Asamoah Larbi is chief scientist for the Guinea Savannah region of Africa RISING in West Africa. He attended the recent East and Southern Africa review and planning meeting and is now planning for the similar West Africa workshop taking place 19-23 October. Here Asamoah reflects on Africa RISING progress in his region, and particularly Ghana.
What has been happening so far in West Africa?
The West African context is different than East and Southern Africa and Ethiopian Highlands. When I came in the project, there was a concept note which had a list of activities, outputs and related outcomes under each output. The inception workshop in January helped identify some partners. Africa Rice was assigned to lead the rice-based systems and the International Institute for Tropical Agriculture (IITA) the maize-based systems in Ghana. Right from the beginning, there were these two systems; Africa Rice developed work plans around two meetings and when I joined I organized a stakeholder workshop for the maize-based system. We developed activities based on the outcomes outlined in the concept note. In Mali, ICRISAT (the International Crop Research Institute for the Semi-Arid Tropics) has been in charge of developing a work plan for sorghum-based systems in two southern districts.
For the maize-based systems IITA established trials and partnerships with SARI (Savanna Agriculture Research Institute) as host institute and with the Ministry of Agriculture, the Ministry of Health, some universities, a wide set of stakeholders. We set out a lot of activities e.g. several on-station trials (managed by SARI and the Kwame Nkrumah University of Science and Technology), we worked with 592 farmers in the region on comparing improved maize, soy bean and cowpea varieties with varieties in use by farmers.
At the inception workshop we had a faint idea as to where to work etc. so in the stakeholder meeting in March we agreed to work in four districts and five communities in each of the three regions in the project, 60 communities in total. This selection was based on some of the criteria that had been agreed before I joined, particularly that activities should be adding on to ongoing projects.
Even though we had selected sites (at the March workshop) based on projects and partner contributions, some partners had projects outside these selected sites because they had already ongoing activities on other sites and could produce results by September as requested by the donor. Most activities were sub-contracted. The International Livestock Research Institute (ILRI) was sub-contracted to work on the livestock systems, The World Vegetable Center (AVRDC) was subcontracted to work on vegetables etc. For practical reasons, institutional interests were prioritized over integration and to date this has remained one of the challenges.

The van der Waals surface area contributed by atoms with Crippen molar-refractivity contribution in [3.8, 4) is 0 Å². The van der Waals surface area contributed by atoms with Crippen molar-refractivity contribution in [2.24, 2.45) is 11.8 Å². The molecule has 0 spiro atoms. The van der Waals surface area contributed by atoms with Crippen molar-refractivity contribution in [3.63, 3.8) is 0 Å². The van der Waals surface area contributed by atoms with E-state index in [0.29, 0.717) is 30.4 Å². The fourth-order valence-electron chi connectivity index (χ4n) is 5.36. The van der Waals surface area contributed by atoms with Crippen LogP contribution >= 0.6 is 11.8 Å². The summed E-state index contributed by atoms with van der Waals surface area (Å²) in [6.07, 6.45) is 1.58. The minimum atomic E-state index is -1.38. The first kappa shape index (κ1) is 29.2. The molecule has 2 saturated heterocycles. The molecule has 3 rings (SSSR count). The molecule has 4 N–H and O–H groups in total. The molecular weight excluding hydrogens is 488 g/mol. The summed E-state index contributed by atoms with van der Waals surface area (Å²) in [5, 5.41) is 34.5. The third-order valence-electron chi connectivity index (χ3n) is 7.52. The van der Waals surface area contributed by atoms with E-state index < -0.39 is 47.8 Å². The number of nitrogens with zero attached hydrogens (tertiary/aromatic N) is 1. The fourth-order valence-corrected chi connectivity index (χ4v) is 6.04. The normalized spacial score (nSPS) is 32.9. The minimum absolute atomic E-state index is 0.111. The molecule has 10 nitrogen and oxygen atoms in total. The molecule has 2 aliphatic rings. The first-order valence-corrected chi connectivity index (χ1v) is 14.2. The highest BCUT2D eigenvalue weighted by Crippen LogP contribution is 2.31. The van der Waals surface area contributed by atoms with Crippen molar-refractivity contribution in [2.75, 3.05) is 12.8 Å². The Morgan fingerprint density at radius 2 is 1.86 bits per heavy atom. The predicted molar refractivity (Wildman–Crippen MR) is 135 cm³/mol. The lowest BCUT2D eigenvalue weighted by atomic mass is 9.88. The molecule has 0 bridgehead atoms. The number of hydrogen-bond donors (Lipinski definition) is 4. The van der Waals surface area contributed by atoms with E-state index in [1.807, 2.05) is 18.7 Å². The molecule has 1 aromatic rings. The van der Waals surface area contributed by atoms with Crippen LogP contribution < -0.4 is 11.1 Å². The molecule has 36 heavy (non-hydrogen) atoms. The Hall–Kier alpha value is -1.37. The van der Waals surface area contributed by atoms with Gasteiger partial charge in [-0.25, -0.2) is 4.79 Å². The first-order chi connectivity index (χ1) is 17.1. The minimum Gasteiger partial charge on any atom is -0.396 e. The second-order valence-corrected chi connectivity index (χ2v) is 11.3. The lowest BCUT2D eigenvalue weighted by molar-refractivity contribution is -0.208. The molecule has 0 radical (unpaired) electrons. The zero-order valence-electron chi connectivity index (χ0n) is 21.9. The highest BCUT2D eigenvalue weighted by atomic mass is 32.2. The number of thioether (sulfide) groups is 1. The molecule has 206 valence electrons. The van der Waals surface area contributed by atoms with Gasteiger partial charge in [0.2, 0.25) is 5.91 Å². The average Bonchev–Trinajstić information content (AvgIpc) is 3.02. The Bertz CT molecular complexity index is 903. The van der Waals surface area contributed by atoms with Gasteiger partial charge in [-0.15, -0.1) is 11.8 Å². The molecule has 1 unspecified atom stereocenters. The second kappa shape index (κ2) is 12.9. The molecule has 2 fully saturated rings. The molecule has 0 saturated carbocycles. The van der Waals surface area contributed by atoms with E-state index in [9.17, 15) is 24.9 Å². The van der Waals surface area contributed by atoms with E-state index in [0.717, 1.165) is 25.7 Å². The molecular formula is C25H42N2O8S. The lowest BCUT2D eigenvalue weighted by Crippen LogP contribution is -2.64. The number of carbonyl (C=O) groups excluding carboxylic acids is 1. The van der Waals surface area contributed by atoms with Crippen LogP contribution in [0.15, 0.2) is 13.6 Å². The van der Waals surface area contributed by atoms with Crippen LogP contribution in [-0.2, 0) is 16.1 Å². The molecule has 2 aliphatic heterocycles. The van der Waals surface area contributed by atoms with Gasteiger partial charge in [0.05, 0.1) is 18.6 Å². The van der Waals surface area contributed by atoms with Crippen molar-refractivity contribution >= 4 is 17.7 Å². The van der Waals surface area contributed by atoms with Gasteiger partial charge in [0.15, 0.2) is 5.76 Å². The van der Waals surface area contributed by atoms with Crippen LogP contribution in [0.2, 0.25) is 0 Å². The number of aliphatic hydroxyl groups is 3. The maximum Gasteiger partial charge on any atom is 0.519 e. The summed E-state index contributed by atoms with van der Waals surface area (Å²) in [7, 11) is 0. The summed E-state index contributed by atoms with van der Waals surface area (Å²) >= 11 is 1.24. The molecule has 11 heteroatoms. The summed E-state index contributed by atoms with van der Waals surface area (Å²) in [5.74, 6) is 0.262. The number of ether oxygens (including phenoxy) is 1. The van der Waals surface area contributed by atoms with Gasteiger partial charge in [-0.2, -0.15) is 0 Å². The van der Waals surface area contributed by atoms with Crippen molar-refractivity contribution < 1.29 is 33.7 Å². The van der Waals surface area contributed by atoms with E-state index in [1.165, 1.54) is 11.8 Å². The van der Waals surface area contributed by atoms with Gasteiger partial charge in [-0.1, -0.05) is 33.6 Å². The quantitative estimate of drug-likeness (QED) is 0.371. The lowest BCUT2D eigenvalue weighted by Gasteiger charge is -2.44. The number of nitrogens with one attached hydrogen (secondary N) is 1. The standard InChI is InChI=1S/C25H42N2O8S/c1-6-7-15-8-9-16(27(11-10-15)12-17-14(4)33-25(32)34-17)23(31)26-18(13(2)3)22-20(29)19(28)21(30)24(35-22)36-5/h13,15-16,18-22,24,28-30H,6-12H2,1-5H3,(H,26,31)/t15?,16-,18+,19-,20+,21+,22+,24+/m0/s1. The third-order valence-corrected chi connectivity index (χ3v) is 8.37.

What have been good results in the Ghana work and what are you particularly proud about?
I think the work we have been doing around nutritional issues with the Home Science Department of the University for Developmental Studies, Ghana Health Services and the Women in Agriculture unit of the Ministry of Agriculture has been very interesting. We worked on many components identified as crucial across the project e.g. we contracted data management and statistical analysis to the Wisconsin International University College. The work with the Ghana Seed Producers Association has been interesting because there are many seed producers in the region. The partnerships have been very effective, we have been able to reach out to various stakeholders – not least with the communities. Training activities have been very intensive too.
What have been the biggest challenges so far in Ghana?
The rice and maize-based systems started at different times, with limited coordination among them.
What lessons do you take from the East and Southern Africa workshop for the Guinea Savannah review and planning workshop?
In West Africa we have to integrate the presentations from the start. We must also clearly highlight some boundaries, otherwise it may not be clear enough where the integration could happen. How to get the components together is key in this project, but it’s not going to be easy. We need to clearly define what we mean by intensification and what systems we want to work on.
In the planning workshop I think we can give an indication of boundaries that we now have. And the workshop will also be an opportunity for better communication.
What is the next phase all about?
I hope there can be greater integration. There will be limited intensification if we don’t achieve integration, and the latter comes with diversification: maize systems, rice systems, vegetables, livestock, trees etc.. I don’t think we should be talking about activities only for the second year but for the rest of the project period if we want to measure impact on households.